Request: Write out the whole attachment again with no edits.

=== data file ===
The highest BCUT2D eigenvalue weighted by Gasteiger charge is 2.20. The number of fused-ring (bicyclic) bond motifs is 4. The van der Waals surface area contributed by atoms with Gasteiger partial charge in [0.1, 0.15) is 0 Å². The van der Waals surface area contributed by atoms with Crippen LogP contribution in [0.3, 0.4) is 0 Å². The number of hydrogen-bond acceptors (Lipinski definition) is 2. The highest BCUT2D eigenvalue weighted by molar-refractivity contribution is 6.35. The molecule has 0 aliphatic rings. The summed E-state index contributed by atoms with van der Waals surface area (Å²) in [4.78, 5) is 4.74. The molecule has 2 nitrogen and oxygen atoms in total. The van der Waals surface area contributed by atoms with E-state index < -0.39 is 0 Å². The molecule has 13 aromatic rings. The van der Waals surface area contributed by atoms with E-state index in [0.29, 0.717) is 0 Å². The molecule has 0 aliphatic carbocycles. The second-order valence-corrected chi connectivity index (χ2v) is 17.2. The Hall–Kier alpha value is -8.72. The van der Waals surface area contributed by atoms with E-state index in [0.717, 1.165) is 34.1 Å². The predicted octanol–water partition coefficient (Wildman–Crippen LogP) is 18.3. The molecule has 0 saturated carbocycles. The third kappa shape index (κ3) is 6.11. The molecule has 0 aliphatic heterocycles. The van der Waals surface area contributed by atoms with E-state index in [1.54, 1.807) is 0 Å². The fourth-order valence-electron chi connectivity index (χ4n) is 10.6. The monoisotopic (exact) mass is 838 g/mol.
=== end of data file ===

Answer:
The highest BCUT2D eigenvalue weighted by Gasteiger charge is 2.20. The number of fused-ring (bicyclic) bond motifs is 4. The van der Waals surface area contributed by atoms with Gasteiger partial charge in [0.1, 0.15) is 0 Å². The van der Waals surface area contributed by atoms with Crippen LogP contribution in [0.3, 0.4) is 0 Å². The number of hydrogen-bond acceptors (Lipinski definition) is 2. The highest BCUT2D eigenvalue weighted by molar-refractivity contribution is 6.35. The molecule has 0 aliphatic rings. The summed E-state index contributed by atoms with van der Waals surface area (Å²) in [4.78, 5) is 4.74. The molecule has 2 nitrogen and oxygen atoms in total. The van der Waals surface area contributed by atoms with E-state index < -0.39 is 0 Å². The molecule has 13 aromatic rings. The van der Waals surface area contributed by atoms with E-state index in [0.29, 0.717) is 0 Å². The molecule has 0 aliphatic carbocycles. The second-order valence-corrected chi connectivity index (χ2v) is 17.2. The Hall–Kier alpha value is -8.72. The van der Waals surface area contributed by atoms with E-state index in [0.717, 1.165) is 34.1 Å². The predicted octanol–water partition coefficient (Wildman–Crippen LogP) is 18.3. The molecule has 0 saturated carbocycles. The third kappa shape index (κ3) is 6.11. The molecule has 0 aliphatic heterocycles. The van der Waals surface area contributed by atoms with E-state index in [1.54, 1.807) is 0 Å². The fourth-order valence-electron chi connectivity index (χ4n) is 10.6. The monoisotopic (exact) mass is 838 g/mol.